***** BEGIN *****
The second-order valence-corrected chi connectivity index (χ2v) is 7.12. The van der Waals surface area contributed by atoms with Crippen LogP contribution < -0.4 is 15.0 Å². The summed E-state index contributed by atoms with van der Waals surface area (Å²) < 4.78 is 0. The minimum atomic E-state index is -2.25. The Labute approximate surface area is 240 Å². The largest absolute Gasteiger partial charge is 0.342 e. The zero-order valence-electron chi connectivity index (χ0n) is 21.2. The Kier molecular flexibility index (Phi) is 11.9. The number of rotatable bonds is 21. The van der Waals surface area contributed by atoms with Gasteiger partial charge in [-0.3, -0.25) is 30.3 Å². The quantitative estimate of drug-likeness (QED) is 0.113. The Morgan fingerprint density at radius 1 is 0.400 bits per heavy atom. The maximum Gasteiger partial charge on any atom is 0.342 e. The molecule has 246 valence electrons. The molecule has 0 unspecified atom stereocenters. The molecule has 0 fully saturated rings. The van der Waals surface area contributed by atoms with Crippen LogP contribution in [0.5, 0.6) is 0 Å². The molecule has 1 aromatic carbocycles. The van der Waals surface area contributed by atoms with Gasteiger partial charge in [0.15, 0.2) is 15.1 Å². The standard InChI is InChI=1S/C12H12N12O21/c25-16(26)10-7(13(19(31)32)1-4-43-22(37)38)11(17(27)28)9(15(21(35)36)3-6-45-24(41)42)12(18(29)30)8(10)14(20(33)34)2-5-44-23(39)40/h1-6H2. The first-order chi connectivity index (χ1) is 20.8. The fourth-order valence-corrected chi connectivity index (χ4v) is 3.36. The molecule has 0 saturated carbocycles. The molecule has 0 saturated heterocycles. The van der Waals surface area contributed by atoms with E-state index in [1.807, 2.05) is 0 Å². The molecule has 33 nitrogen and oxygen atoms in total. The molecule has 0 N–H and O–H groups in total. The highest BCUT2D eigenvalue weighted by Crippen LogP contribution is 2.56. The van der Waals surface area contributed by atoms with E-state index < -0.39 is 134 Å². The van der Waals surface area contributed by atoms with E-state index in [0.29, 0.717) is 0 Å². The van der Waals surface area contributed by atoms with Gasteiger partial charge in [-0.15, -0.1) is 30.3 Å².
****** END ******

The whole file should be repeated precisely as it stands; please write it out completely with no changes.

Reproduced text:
The second-order valence-corrected chi connectivity index (χ2v) is 7.12. The van der Waals surface area contributed by atoms with Crippen LogP contribution < -0.4 is 15.0 Å². The summed E-state index contributed by atoms with van der Waals surface area (Å²) < 4.78 is 0. The minimum atomic E-state index is -2.25. The Labute approximate surface area is 240 Å². The largest absolute Gasteiger partial charge is 0.342 e. The zero-order valence-electron chi connectivity index (χ0n) is 21.2. The Kier molecular flexibility index (Phi) is 11.9. The number of rotatable bonds is 21. The van der Waals surface area contributed by atoms with Gasteiger partial charge in [-0.3, -0.25) is 30.3 Å². The quantitative estimate of drug-likeness (QED) is 0.113. The Morgan fingerprint density at radius 1 is 0.400 bits per heavy atom. The maximum Gasteiger partial charge on any atom is 0.342 e. The molecule has 246 valence electrons. The molecule has 0 unspecified atom stereocenters. The molecule has 0 fully saturated rings. The van der Waals surface area contributed by atoms with Crippen LogP contribution in [0.5, 0.6) is 0 Å². The molecule has 1 aromatic carbocycles. The van der Waals surface area contributed by atoms with Gasteiger partial charge in [0.15, 0.2) is 15.1 Å². The standard InChI is InChI=1S/C12H12N12O21/c25-16(26)10-7(13(19(31)32)1-4-43-22(37)38)11(17(27)28)9(15(21(35)36)3-6-45-24(41)42)12(18(29)30)8(10)14(20(33)34)2-5-44-23(39)40/h1-6H2. The first-order chi connectivity index (χ1) is 20.8. The fourth-order valence-corrected chi connectivity index (χ4v) is 3.36. The molecule has 0 saturated carbocycles. The molecule has 0 saturated heterocycles. The van der Waals surface area contributed by atoms with E-state index in [1.807, 2.05) is 0 Å². The molecule has 33 nitrogen and oxygen atoms in total. The molecule has 0 N–H and O–H groups in total. The highest BCUT2D eigenvalue weighted by Crippen LogP contribution is 2.56. The van der Waals surface area contributed by atoms with E-state index < -0.39 is 134 Å². The van der Waals surface area contributed by atoms with E-state index in [0.29, 0.717) is 0 Å². The van der Waals surface area contributed by atoms with Gasteiger partial charge in [-0.15, -0.1) is 30.3 Å².